Stack Overflow is a community of 4.7 million programmers, just like you, helping each other.

Join them; it only takes a minute:

Sign up
Join the Stack Overflow community to:
  1. Ask programming questions
  2. Answer and help your peers
  3. Get recognized for your expertise

How can I include pdftk and gsprint with a distributable Python program?

I've written a short Python module that takes several source PDFs, rearranges pages, and then prints them into correctly-ordered, helpfully-stapled packets (I'd be grateful for any feedback on the module over on GitHub, too). This makes it a lot easier to print large numbers of these packets at once. I use pdftk and gsprint (via to wrangle and print the PDFs.

Now, I'd like to be able to distribute this to my colleagues at other study sites around the country. I'm making three assumptions about them:

  1. They are much less technically inclined than I am, so getting pdftk and gsprint installed and onto their system paths will probably be tough (assuming their local IT even permits such a thing);
  2. They are almost all using Windows.
  3. Users won't have Python installed (in reality some will, but who knows)

My ideal would be a single executable file that somehow has a Python interpreter, my module, pdftk, Ghostscript, and gsprint rolled up inside. Is that feasible, and if so, how? I've seen some tutorials on working with C and Java libraries, but it seems like I just don't have the vocabulary and conceptual knowledge to sort this out.

share|improve this question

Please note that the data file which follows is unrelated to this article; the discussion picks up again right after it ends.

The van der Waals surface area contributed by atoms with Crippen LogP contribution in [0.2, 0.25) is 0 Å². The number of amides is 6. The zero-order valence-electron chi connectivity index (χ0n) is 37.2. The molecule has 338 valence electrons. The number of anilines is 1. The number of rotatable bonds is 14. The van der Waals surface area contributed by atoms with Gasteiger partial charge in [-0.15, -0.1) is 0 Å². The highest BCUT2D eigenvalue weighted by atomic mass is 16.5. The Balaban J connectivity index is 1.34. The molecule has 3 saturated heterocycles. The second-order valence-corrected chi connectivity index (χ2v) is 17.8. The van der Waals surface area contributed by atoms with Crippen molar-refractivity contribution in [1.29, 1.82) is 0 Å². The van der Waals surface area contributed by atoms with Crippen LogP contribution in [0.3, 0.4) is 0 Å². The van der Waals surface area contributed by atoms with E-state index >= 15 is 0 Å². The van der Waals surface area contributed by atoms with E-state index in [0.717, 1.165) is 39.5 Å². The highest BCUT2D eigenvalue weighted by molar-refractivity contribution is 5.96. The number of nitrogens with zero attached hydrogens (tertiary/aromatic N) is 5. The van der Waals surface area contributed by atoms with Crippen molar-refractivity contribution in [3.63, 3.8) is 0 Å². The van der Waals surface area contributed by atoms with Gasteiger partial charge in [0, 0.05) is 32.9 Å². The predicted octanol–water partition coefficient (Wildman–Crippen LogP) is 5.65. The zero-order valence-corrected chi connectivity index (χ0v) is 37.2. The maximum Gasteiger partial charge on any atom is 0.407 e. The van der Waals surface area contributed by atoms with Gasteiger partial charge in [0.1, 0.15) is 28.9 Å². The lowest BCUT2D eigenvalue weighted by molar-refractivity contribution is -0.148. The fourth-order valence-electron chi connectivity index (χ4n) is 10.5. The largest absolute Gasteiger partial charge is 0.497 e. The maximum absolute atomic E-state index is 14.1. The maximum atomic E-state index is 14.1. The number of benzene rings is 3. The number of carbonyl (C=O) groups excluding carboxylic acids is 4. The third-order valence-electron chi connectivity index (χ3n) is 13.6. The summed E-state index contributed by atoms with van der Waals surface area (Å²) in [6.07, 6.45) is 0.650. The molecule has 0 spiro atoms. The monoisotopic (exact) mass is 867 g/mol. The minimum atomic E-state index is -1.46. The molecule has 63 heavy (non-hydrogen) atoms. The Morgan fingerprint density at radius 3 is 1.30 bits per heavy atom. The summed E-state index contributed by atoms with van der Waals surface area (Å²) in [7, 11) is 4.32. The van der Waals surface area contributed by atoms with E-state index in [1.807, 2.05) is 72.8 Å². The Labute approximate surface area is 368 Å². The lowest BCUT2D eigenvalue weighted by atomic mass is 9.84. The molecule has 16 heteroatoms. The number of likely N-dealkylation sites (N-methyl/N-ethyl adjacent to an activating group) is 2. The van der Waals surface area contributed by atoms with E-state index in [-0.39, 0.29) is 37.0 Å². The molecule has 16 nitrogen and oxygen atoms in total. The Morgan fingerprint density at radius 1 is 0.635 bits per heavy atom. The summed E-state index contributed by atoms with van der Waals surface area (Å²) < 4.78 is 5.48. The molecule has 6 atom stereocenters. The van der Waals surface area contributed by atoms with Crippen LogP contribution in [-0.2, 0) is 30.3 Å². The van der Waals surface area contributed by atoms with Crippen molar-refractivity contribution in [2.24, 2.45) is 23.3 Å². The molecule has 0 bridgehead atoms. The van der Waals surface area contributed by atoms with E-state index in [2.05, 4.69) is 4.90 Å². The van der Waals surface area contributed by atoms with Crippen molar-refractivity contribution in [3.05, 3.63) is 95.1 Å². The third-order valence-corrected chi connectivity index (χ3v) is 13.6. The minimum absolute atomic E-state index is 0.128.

To create a single standalone executable you can use pyinstaller ...totally self-contained, which runs without any external dependency.

share|improve this answer
I'm not sure that will let me package non-Python libraries, though - all the examples cited are either Python modules or C libraries used through ctypes. Sorry if I'm missing something obvious... – Matt Parker Dec 26 '12 at 23:37
Thanks. Here's a Google Group question that addresses my specific case in more detail; I'll give that a try, but it looks this should work. Thanks. – Matt Parker Jan 3 '13 at 18:04

You need to freeze your Python project, using a freezer for the purpose:

The task is usually as simple as executing a simple command, like cxfreeze --target-dir dist or creating a file, where specific methods of the freezer are invoked. In most of the cases it would automatically figure the dependencies, but check the documentation.

share|improve this answer

Your Answer


By posting your answer, you agree to the privacy policy and terms of service.

Not the answer you're looking for? Browse other questions tagged or ask your own question.